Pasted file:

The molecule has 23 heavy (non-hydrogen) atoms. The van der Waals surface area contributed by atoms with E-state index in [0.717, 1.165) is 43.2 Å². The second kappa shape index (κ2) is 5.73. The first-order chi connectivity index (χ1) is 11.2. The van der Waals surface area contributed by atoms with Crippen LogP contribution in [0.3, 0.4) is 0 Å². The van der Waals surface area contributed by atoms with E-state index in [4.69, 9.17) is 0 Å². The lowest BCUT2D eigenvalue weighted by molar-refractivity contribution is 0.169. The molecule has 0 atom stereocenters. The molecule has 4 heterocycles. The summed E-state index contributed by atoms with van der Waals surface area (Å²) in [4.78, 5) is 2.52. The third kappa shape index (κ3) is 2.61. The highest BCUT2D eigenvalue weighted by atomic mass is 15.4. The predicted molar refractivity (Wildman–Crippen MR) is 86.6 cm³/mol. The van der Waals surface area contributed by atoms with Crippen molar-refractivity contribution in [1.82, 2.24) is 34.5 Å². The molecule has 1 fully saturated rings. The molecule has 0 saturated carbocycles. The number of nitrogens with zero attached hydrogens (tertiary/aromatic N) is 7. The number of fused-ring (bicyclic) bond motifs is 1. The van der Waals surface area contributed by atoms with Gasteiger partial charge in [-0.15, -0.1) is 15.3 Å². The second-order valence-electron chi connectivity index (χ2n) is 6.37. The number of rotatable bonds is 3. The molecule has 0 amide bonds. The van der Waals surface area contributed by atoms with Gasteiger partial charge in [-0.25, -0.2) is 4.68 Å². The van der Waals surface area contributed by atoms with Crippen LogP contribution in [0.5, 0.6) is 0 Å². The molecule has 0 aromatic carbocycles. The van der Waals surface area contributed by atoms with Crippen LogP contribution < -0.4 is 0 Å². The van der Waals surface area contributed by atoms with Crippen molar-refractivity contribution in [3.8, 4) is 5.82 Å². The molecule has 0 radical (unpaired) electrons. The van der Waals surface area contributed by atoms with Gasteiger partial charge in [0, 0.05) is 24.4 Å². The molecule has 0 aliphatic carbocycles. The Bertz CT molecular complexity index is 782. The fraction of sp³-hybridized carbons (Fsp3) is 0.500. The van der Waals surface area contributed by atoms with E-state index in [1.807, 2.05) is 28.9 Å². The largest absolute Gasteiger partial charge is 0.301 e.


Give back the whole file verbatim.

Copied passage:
The molecule has 23 heavy (non-hydrogen) atoms. The van der Waals surface area contributed by atoms with E-state index in [0.717, 1.165) is 43.2 Å². The second kappa shape index (κ2) is 5.73. The first-order chi connectivity index (χ1) is 11.2. The van der Waals surface area contributed by atoms with Crippen LogP contribution in [0.3, 0.4) is 0 Å². The van der Waals surface area contributed by atoms with E-state index in [4.69, 9.17) is 0 Å². The lowest BCUT2D eigenvalue weighted by molar-refractivity contribution is 0.169. The molecule has 0 atom stereocenters. The molecule has 4 heterocycles. The summed E-state index contributed by atoms with van der Waals surface area (Å²) in [4.78, 5) is 2.52. The third kappa shape index (κ3) is 2.61. The highest BCUT2D eigenvalue weighted by atomic mass is 15.4. The predicted molar refractivity (Wildman–Crippen MR) is 86.6 cm³/mol. The van der Waals surface area contributed by atoms with Crippen molar-refractivity contribution in [1.82, 2.24) is 34.5 Å². The molecule has 1 fully saturated rings. The molecule has 0 saturated carbocycles. The number of nitrogens with zero attached hydrogens (tertiary/aromatic N) is 7. The number of fused-ring (bicyclic) bond motifs is 1. The van der Waals surface area contributed by atoms with Gasteiger partial charge in [-0.15, -0.1) is 15.3 Å². The second-order valence-electron chi connectivity index (χ2n) is 6.37. The number of rotatable bonds is 3. The molecule has 0 amide bonds. The van der Waals surface area contributed by atoms with Gasteiger partial charge in [-0.25, -0.2) is 4.68 Å². The van der Waals surface area contributed by atoms with Crippen LogP contribution in [0.5, 0.6) is 0 Å². The molecule has 0 aromatic carbocycles. The van der Waals surface area contributed by atoms with Crippen LogP contribution < -0.4 is 0 Å². The van der Waals surface area contributed by atoms with Crippen molar-refractivity contribution in [3.8, 4) is 5.82 Å². The molecule has 0 radical (unpaired) electrons. The van der Waals surface area contributed by atoms with Gasteiger partial charge in [0, 0.05) is 24.4 Å². The molecule has 0 aliphatic carbocycles. The Bertz CT molecular complexity index is 782. The fraction of sp³-hybridized carbons (Fsp3) is 0.500. The van der Waals surface area contributed by atoms with E-state index in [1.807, 2.05) is 28.9 Å². The largest absolute Gasteiger partial charge is 0.301 e.